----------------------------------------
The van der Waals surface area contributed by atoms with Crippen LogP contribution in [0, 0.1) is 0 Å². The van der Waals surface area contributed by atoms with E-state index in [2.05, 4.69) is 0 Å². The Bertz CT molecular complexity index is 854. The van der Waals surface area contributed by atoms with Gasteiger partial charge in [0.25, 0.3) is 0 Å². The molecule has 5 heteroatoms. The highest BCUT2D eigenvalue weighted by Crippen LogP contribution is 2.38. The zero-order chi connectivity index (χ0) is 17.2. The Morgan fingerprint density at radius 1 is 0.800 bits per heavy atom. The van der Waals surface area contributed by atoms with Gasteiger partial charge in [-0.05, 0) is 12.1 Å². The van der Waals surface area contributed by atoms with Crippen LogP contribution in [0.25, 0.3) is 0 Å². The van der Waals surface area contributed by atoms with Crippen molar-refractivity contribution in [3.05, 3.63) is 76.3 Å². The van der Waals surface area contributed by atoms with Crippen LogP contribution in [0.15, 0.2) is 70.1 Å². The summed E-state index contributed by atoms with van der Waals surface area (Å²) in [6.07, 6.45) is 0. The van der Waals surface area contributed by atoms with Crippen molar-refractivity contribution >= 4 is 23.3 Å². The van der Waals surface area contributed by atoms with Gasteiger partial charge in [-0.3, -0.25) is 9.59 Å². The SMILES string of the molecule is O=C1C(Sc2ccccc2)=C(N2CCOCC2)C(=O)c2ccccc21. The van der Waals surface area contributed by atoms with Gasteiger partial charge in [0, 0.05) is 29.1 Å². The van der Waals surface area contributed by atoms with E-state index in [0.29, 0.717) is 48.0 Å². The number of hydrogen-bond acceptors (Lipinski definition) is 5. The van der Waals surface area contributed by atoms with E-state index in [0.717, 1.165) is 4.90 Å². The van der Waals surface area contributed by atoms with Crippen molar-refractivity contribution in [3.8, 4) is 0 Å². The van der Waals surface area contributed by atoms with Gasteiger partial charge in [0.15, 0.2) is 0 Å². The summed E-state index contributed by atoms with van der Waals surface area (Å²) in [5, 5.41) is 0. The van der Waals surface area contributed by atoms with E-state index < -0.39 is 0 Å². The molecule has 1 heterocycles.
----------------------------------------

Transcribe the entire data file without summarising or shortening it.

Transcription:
The van der Waals surface area contributed by atoms with Crippen LogP contribution in [0, 0.1) is 0 Å². The van der Waals surface area contributed by atoms with E-state index in [2.05, 4.69) is 0 Å². The Bertz CT molecular complexity index is 854. The van der Waals surface area contributed by atoms with Gasteiger partial charge in [0.25, 0.3) is 0 Å². The molecule has 5 heteroatoms. The highest BCUT2D eigenvalue weighted by Crippen LogP contribution is 2.38. The zero-order chi connectivity index (χ0) is 17.2. The Morgan fingerprint density at radius 1 is 0.800 bits per heavy atom. The van der Waals surface area contributed by atoms with Gasteiger partial charge in [-0.05, 0) is 12.1 Å². The van der Waals surface area contributed by atoms with Crippen LogP contribution in [0.25, 0.3) is 0 Å². The van der Waals surface area contributed by atoms with Crippen molar-refractivity contribution in [3.05, 3.63) is 76.3 Å². The van der Waals surface area contributed by atoms with Crippen LogP contribution in [0.15, 0.2) is 70.1 Å². The summed E-state index contributed by atoms with van der Waals surface area (Å²) in [6.07, 6.45) is 0. The van der Waals surface area contributed by atoms with Crippen molar-refractivity contribution >= 4 is 23.3 Å². The van der Waals surface area contributed by atoms with Gasteiger partial charge in [-0.3, -0.25) is 9.59 Å². The SMILES string of the molecule is O=C1C(Sc2ccccc2)=C(N2CCOCC2)C(=O)c2ccccc21. The van der Waals surface area contributed by atoms with Gasteiger partial charge in [0, 0.05) is 29.1 Å². The van der Waals surface area contributed by atoms with E-state index in [0.29, 0.717) is 48.0 Å². The number of hydrogen-bond acceptors (Lipinski definition) is 5. The van der Waals surface area contributed by atoms with E-state index in [0.717, 1.165) is 4.90 Å². The van der Waals surface area contributed by atoms with Crippen molar-refractivity contribution in [3.8, 4) is 0 Å². The van der Waals surface area contributed by atoms with Gasteiger partial charge in [0.15, 0.2) is 0 Å². The summed E-state index contributed by atoms with van der Waals surface area (Å²) in [5, 5.41) is 0. The van der Waals surface area contributed by atoms with E-state index < -0.39 is 0 Å². The molecule has 1 heterocycles.